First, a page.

Nature's Civil War: Common Soldiers and the Environment in 1862 Virginia by Kathryn Shively Meier
On August 14 at noon, Kathryn Shively Meier will deliver a Banner Lecture entitled "Nature's Civil War: Common Soldiers and the Environment in 1862 Virginia."
In the Shenandoah Valley and Peninsula Campaigns of 1862, Union and Confederate soldiers faced unfamiliar and harsh environmental conditions, which contributed to escalating disease and diminished morale. Using a wealth of personal accounts, medical sources, newspapers, and government documents, Kathryn Shively Meier reveals how these soldiers strove to maintain their physical and mental health by combating their deadliest enemy—nature. To survive, soldiers forged informal networks of health care based on prewar civilian experience and adopted a universal set of self-care habits, and they periodically had to adjust their ideas of manliness, class values, and race to the circumstances at hand.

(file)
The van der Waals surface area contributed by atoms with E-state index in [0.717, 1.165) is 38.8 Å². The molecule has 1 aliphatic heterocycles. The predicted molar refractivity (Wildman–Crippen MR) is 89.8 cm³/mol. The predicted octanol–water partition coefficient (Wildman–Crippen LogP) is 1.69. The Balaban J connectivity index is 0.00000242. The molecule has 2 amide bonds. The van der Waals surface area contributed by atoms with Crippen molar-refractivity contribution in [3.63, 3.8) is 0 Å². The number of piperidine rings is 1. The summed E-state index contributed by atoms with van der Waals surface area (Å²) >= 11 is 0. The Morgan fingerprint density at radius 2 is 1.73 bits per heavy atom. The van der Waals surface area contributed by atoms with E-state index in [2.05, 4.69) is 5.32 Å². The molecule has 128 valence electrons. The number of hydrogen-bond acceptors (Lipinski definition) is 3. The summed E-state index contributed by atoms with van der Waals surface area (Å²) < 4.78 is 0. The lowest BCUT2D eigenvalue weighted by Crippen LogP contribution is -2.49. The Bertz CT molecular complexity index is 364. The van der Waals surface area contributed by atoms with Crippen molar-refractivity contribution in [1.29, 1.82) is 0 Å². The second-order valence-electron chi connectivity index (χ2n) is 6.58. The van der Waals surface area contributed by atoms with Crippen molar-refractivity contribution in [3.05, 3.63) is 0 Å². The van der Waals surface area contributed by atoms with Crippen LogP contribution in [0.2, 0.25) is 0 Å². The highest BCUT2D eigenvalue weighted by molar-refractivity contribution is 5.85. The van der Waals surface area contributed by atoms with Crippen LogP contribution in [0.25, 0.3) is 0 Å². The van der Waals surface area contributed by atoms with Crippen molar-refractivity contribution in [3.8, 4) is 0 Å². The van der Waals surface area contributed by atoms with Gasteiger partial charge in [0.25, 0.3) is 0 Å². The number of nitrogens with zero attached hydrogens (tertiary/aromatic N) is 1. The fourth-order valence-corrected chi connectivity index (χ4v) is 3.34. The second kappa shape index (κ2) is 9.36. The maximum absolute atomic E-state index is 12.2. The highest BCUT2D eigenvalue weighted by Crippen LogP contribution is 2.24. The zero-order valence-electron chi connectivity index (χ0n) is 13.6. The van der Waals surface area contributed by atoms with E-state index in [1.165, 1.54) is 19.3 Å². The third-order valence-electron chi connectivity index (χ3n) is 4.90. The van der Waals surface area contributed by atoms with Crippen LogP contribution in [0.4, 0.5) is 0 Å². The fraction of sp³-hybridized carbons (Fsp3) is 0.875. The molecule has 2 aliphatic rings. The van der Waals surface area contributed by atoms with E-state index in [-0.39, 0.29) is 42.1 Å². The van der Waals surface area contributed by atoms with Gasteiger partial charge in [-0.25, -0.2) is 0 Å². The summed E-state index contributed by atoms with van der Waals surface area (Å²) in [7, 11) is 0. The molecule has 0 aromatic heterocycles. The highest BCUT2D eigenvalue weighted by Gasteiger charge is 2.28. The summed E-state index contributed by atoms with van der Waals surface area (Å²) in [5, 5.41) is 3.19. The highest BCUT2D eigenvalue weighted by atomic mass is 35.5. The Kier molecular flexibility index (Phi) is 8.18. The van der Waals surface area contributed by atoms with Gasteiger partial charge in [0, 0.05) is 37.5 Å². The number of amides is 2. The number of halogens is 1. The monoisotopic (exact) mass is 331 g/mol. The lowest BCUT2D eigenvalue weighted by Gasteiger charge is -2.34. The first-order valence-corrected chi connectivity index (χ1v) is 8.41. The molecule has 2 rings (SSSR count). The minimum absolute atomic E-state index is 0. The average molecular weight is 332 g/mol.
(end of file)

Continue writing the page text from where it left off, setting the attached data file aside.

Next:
Meier, author of Nature’s Civil War: Common Soldiers and the Environment in 1862 Virginia, is an assistant professor of history at Virginia Commonwealth University.